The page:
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March 26, 1993 - Image 60

Resource type:
Text
Publication:
The Detroit Jewish News, 1993-03-26

Disclaimer: Computer generated plain text may have errors. Read more about this.

Israc

"An important message
for people who are
losing interest in their IRAs."

Republic Bank Southeast is adding new interest to your IRA investment. We're offering a
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receive at Republic Bank from your personal banker.
So, before April 15th, call or stop by the Republic Bank

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Member FDIC

Substantial Penalty for early withdrawal.

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Israel Finally
Wakes Up To AIDS

While far less widespread than in the United
States, recent events have made AIDS a topic of
discussion in the Jewish state.

INA FRIEDMAN ISRAEL CORRESPONDENT

I

srael, as is all too well
known, is a small country
with big problems. Until
recently, however, AIDS
was not considered one of
them — and with some justi-
fication.
With 227 AIDS patients,
150 fatalities (through the
end of 1992), and anywhere
from 2,000 to 10,000 HIV car-
riers (depending on whose es-
timates you accept), Israel
ranks twenty-first among the
European countries (which is
where Israel is grouped) re-
garding the extent of the dis-
ease.
One physician estimated
that more people die on the
country's roads in two weeks
than succumb to AIDS per
year. And for the most part,
the public at large displays
the same attitude of denial to
both phenomena.
But then a rash of inci-
dents, occurring in rapid suc-
cession, changed the mood of
complacency. First it was re-
vealed that a prostitute who
had tested positive for HIV
two years ago at a major Tel
Aviv hospital had never been
informed of her condition and
may have infected thousands
of men in the interim. Then
came the report that a tourist
from Gambia who had infect-
ed a 17-year-old girl with a
particularly virulent strain of
AIDS was still "on the
loose" (he later turned up in
Eilat and was jailed pending
deportation).
After that, word leaked out
that six others who had test-
ed positive for HIV but did
not return for their test re-
sults had not been traced by
the clinics involved. The scare
burgeoned into something of
a panic when one of the six
turned out to be a surgeon
practicing at two hospitals
and a health-fund clinic in
the center of the country.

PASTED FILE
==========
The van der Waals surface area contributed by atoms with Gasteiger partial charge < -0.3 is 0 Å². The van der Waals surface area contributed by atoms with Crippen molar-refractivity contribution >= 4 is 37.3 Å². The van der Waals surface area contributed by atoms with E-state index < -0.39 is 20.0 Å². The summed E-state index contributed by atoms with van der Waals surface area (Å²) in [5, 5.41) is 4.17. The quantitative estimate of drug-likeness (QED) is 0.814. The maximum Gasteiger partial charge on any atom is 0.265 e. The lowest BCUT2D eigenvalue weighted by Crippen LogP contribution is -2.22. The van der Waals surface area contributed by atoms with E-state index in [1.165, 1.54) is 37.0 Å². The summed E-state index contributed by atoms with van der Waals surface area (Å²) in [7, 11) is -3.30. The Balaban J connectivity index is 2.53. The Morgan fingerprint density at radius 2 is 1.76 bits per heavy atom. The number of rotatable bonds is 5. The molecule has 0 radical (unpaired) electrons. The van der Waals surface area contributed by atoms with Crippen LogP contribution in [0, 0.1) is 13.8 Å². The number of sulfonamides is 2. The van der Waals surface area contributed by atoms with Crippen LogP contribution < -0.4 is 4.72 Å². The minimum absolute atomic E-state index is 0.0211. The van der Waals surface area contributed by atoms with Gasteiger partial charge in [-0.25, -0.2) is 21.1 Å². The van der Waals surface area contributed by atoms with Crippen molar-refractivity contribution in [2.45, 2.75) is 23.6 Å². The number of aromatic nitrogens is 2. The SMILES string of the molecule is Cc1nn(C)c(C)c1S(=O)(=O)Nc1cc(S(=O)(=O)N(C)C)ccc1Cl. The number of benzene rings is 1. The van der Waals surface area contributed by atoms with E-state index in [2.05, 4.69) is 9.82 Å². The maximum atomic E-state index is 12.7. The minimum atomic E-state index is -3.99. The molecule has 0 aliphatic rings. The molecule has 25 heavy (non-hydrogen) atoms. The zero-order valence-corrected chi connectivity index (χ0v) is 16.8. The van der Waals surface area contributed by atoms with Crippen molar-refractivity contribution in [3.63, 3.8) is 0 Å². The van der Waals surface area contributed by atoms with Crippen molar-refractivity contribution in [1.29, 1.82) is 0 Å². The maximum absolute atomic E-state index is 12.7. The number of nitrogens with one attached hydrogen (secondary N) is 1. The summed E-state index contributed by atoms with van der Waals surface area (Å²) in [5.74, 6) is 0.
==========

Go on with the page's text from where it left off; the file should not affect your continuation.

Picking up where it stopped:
AIDS has been hot and
persistent news ever since.
And the country's seven hos-
pital-run AIDS clinics, where
HIV tests are administered
for free, have been crowded
with concerned citizens. Yet
even before the latest scare,
there was already an upsurge
in HIV screening in Israel.

ple had been coming in each
week," reports
Dr. Shlomo Ma'ayan, di-
rector of the AIDS clinic of
Jerusalem's Hadassah Med-
ical Center, "and the number
is sure to swell now."
Dr. Ma'ayan has also not-
ed changes in the con-
stituency frequenting his
clinic. Whereas HIV screen-
ing used to be the concern of
the "high-risk groups" — ho-
mosexuals, bisexuals, and
drug addicts — over the past
year increasing nambers of
people who fit into none of
these categories have been
coming in for tests, many
arriving in couples.
"Most of them are young
people setting out on a sig-
nificant new relationship,"
says Dr. Ma'ayan, "but some
are married couples who

.2 percent of the
Israeli population is
HIV positive.

want to rule out that their
partner was infected prior to
their wedding."
On the day the tests are
done, the atmosphere in the
clinic's waiting room is an
oddly lighthearted one, born
of embarrassment mixed with
instant camaraderie. But the
geniality turns to tension and
impatience when the same
people return to receive their
results — which much be re-
ceived in person both for the
sake of privacy and to allow
the clinic to play an educa-
tional as well as purely
medical role.
The smiles of the relieved
recipients who emerge from
Dr. Ma'ayan's office reflect
the low rate of HIV carriers
in Israel, which stands at 2
per 1,000 or .2 percent.
Even the "high-risk
groups" are marked by a rel-
atively modest rate of infec-
tion: 8 percent among
homosexuals (compared to
40-60 percent in the United
States) and 4.2 percent
among drug users.
According to Dr. Ma'ayan,
these welcome statistics are

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